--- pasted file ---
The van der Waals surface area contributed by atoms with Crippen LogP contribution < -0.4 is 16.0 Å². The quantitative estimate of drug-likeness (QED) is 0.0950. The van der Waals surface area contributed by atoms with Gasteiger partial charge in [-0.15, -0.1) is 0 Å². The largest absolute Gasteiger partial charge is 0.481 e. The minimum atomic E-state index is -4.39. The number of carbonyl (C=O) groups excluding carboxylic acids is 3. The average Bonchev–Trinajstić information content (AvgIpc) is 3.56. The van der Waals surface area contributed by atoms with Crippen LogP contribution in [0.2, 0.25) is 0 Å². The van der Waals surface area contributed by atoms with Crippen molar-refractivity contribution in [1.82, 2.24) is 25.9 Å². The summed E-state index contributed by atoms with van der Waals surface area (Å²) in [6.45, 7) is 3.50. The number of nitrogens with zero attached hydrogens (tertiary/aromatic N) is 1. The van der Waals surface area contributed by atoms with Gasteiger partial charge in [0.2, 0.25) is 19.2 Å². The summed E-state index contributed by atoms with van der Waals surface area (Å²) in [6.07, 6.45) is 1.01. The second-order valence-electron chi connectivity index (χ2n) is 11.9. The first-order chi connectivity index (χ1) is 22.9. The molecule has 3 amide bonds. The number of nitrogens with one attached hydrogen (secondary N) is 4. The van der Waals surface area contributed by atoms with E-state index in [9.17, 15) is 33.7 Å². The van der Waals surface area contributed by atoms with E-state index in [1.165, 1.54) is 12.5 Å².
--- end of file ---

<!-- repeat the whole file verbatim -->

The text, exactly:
The van der Waals surface area contributed by atoms with Crippen LogP contribution < -0.4 is 16.0 Å². The quantitative estimate of drug-likeness (QED) is 0.0950. The van der Waals surface area contributed by atoms with Gasteiger partial charge in [-0.15, -0.1) is 0 Å². The largest absolute Gasteiger partial charge is 0.481 e. The minimum atomic E-state index is -4.39. The number of carbonyl (C=O) groups excluding carboxylic acids is 3. The average Bonchev–Trinajstić information content (AvgIpc) is 3.56. The van der Waals surface area contributed by atoms with Crippen LogP contribution in [0.2, 0.25) is 0 Å². The van der Waals surface area contributed by atoms with Crippen molar-refractivity contribution in [1.82, 2.24) is 25.9 Å². The summed E-state index contributed by atoms with van der Waals surface area (Å²) in [6.45, 7) is 3.50. The number of nitrogens with zero attached hydrogens (tertiary/aromatic N) is 1. The van der Waals surface area contributed by atoms with Gasteiger partial charge in [0.2, 0.25) is 19.2 Å². The summed E-state index contributed by atoms with van der Waals surface area (Å²) in [6.07, 6.45) is 1.01. The second-order valence-electron chi connectivity index (χ2n) is 11.9. The first-order chi connectivity index (χ1) is 22.9. The molecule has 3 amide bonds. The number of nitrogens with one attached hydrogen (secondary N) is 4. The van der Waals surface area contributed by atoms with E-state index in [9.17, 15) is 33.7 Å². The van der Waals surface area contributed by atoms with E-state index in [1.165, 1.54) is 12.5 Å².